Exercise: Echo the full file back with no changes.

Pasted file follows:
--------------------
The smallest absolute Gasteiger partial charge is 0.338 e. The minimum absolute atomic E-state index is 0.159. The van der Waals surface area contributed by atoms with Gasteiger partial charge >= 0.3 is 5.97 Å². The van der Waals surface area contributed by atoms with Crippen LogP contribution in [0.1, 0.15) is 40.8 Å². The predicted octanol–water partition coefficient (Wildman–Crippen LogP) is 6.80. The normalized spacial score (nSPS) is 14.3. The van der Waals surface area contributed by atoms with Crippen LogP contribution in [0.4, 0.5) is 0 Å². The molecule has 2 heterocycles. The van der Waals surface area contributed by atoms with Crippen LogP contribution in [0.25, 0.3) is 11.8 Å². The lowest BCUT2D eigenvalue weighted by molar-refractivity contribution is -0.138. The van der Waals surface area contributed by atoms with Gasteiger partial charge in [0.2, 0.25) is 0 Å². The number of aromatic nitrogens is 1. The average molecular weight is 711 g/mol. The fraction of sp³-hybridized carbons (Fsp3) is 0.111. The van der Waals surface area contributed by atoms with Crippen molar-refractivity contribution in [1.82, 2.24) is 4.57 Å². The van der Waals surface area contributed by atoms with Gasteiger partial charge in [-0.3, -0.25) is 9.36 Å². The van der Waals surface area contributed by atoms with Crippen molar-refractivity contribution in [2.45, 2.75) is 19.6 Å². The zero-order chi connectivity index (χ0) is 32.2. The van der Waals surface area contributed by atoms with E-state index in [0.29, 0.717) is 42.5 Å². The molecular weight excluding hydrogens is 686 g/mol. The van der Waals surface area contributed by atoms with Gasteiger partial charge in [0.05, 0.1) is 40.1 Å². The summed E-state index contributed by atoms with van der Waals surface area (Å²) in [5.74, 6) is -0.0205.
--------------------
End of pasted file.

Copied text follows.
The smallest absolute Gasteiger partial charge is 0.338 e. The minimum absolute atomic E-state index is 0.159. The van der Waals surface area contributed by atoms with Gasteiger partial charge >= 0.3 is 5.97 Å². The van der Waals surface area contributed by atoms with Crippen LogP contribution in [0.1, 0.15) is 40.8 Å². The predicted octanol–water partition coefficient (Wildman–Crippen LogP) is 6.80. The normalized spacial score (nSPS) is 14.3. The van der Waals surface area contributed by atoms with Crippen LogP contribution in [0.4, 0.5) is 0 Å². The molecule has 2 heterocycles. The van der Waals surface area contributed by atoms with Crippen LogP contribution in [0.25, 0.3) is 11.8 Å². The lowest BCUT2D eigenvalue weighted by molar-refractivity contribution is -0.138. The van der Waals surface area contributed by atoms with Gasteiger partial charge in [0.2, 0.25) is 0 Å². The number of aromatic nitrogens is 1. The average molecular weight is 711 g/mol. The fraction of sp³-hybridized carbons (Fsp3) is 0.111. The van der Waals surface area contributed by atoms with Crippen molar-refractivity contribution in [1.82, 2.24) is 4.57 Å². The van der Waals surface area contributed by atoms with Gasteiger partial charge in [-0.3, -0.25) is 9.36 Å². The van der Waals surface area contributed by atoms with Crippen molar-refractivity contribution in [2.45, 2.75) is 19.6 Å². The zero-order chi connectivity index (χ0) is 32.2. The van der Waals surface area contributed by atoms with E-state index in [0.29, 0.717) is 42.5 Å². The molecular weight excluding hydrogens is 686 g/mol. The van der Waals surface area contributed by atoms with Gasteiger partial charge in [0.05, 0.1) is 40.1 Å². The summed E-state index contributed by atoms with van der Waals surface area (Å²) in [5.74, 6) is -0.0205.